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Clifford House Residential Care Home Good

All reports

Inspection report

Date of Inspection: 27 November 2013
Date of Publication: 4 January 2014
Inspection Report published 04 January 2014 PDF

The service should have quality checking systems to manage risks and assure the health, welfare and safety of people who receive care (outcome 16)

Not met this standard

We checked that people who use this service

  • Benefit from safe quality care, treatment and support, due to effective decision making and the management of risks to their health, welfare and safety.

How this check was done

We looked at the personal care or treatment records of people who use the service, carried out a visit on 27 November 2013, observed how people were being cared for and checked how people were cared for at each stage of their treatment and care. We talked with people who use the service, talked with staff and reviewed information given to us by the provider.

Our judgement

Measures in place for monitoring the quality and safety of the premises had not been effective in identifying risks. There were not adequate measures in place for regularly assessing and monitoring the quality of the service.

Reasons for our judgement

People who use the service, their representatives and visiting professionals were asked for their views about the quality of the service. We saw that the manager had undertaken a customer satisfaction survey in November 2012. Responses from people using the service were generally positive and included feedback that they felt they were treated with dignity and respect and had confidence in the staff who responded promptly to their needs. There was evidence the manager had reviewed the responses from the survey and used the findings to reach judgements about how the service could be improved. However 30% of relatives and 54% of people who used the service, felt improvements were needed in the provision of social activities and entertainment. The manager told us he had tried to arrange additional outings but the take up had been poor and so this was an on-going challenge for the service. The manager told us he was due to undertake another satisfaction survey shortly.

We found evidence the manager was informally seeking the views of staff working within the service. The manager told us he held staff meetings two or three times a year. We saw minutes of the most recent meeting held in October 2013. This was well attended and showed evidence of opportunities for staff to raise concerns and discuss practice issues.

The service had commissioned external audits to help assist them in identifying issues that might affect the safety of the premises and people using the service. For example, the service had undertaken a fire risk assessment in 2013. In June 2013, the service had undertaken Portable Appliance Testing (PAT) and this resulted in two appliances being destroyed as they were not safe. The service had also had a legionella risk assessment undertaken in November 2013, but the results of this were not available on the day of the inspection. The service commissioned an annual fire risk report. We saw that the recommendations from the most recent report had been completed. This included the drafting of a Personal Emergency Evacuation Plan (PEEP) for each person using the service.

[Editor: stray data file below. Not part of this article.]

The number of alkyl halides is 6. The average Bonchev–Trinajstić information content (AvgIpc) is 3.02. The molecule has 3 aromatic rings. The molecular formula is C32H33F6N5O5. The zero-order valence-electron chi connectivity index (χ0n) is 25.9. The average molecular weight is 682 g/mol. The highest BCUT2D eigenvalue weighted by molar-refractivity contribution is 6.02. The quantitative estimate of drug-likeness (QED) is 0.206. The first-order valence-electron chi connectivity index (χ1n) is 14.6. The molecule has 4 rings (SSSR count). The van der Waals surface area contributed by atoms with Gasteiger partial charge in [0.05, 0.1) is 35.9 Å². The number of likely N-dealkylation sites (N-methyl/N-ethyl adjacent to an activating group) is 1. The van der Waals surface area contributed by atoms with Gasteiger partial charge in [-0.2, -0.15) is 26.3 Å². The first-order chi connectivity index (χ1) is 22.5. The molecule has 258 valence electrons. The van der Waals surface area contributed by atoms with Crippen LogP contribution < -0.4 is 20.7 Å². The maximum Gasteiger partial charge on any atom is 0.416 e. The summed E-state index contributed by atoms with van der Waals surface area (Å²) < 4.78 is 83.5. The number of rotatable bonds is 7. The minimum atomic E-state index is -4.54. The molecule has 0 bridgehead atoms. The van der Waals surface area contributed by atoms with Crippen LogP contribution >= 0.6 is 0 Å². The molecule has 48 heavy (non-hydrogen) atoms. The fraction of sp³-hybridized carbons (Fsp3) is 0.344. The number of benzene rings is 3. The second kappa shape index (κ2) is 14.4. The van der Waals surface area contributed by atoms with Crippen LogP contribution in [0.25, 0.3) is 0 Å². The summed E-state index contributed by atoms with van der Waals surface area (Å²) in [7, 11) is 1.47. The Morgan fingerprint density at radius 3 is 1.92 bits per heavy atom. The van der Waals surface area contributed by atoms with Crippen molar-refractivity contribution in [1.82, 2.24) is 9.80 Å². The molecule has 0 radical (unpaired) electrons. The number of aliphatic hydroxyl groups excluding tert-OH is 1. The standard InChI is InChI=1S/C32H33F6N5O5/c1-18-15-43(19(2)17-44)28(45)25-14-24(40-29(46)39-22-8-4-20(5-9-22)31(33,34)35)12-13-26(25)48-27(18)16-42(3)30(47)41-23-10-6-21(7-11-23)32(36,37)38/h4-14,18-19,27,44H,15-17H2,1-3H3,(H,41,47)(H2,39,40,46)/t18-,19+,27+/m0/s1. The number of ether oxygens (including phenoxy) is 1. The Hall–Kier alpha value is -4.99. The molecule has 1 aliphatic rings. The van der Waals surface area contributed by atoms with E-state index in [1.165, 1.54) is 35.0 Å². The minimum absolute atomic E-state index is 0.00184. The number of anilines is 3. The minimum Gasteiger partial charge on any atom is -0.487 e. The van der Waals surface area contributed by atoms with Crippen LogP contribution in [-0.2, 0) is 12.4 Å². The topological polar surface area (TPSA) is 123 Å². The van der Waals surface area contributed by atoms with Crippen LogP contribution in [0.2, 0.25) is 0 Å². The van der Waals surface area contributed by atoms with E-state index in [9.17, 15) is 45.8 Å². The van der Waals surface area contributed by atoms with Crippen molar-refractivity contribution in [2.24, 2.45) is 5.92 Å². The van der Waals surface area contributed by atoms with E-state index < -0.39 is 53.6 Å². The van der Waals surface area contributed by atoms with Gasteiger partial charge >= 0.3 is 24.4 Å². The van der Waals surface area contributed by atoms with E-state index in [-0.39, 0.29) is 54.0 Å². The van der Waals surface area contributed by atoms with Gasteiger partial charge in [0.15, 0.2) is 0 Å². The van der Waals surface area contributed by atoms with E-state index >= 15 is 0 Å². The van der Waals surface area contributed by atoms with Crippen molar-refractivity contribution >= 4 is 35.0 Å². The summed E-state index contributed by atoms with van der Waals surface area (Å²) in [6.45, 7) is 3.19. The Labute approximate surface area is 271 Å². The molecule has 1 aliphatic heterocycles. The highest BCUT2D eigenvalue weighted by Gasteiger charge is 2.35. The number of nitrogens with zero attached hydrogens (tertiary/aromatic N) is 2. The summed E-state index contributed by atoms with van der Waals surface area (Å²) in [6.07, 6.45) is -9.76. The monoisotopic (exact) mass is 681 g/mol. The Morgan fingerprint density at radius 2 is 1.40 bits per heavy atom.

We saw that a health and safety environmental report had been produced following a site visit in March 2013. However, we noted that this report had not identified issues in relation to the upstairs windows opening too wide or the hot water temperatures exceeding recommended levels. This meant that whilst the service had arrangements in place to identify, assess and manage risks associated with the environment, these were not always effective or did not provide them with the information they needed to ensure the safety and welfare of service users.

It was also not always clear the provider was learning from incidents and accidents and that action had been taken to mitigate any further risk. For example, we were aware that a person had left the home without staff knowing through his bedroom window. Our review of this incident found that the manager had not carried out a suitable risk assessment to ensure this person, and others who might also be at risk, were not able to do the same. This meant that the service had not taken adequate steps to identify, assess and manage risks relating to the health, welfare and safety of people using the service.

We found that the manager did not have a robust system in place for regularly assessing and monitoring the quality or risks relating to the care provided. For example, we found the manager had not undertaken formal audits of people’s care plans to ensure these provided staff with accurate and detailed information about how to meet their needs. In addition, the manager told us that medication audits were not completed on a regular basis. We also found that whilst the provider had taken some steps to identify what training staff required, the manager did not have appropriate measures in place to regularly assess and identify where staff training was not in line with the service’s training stated sched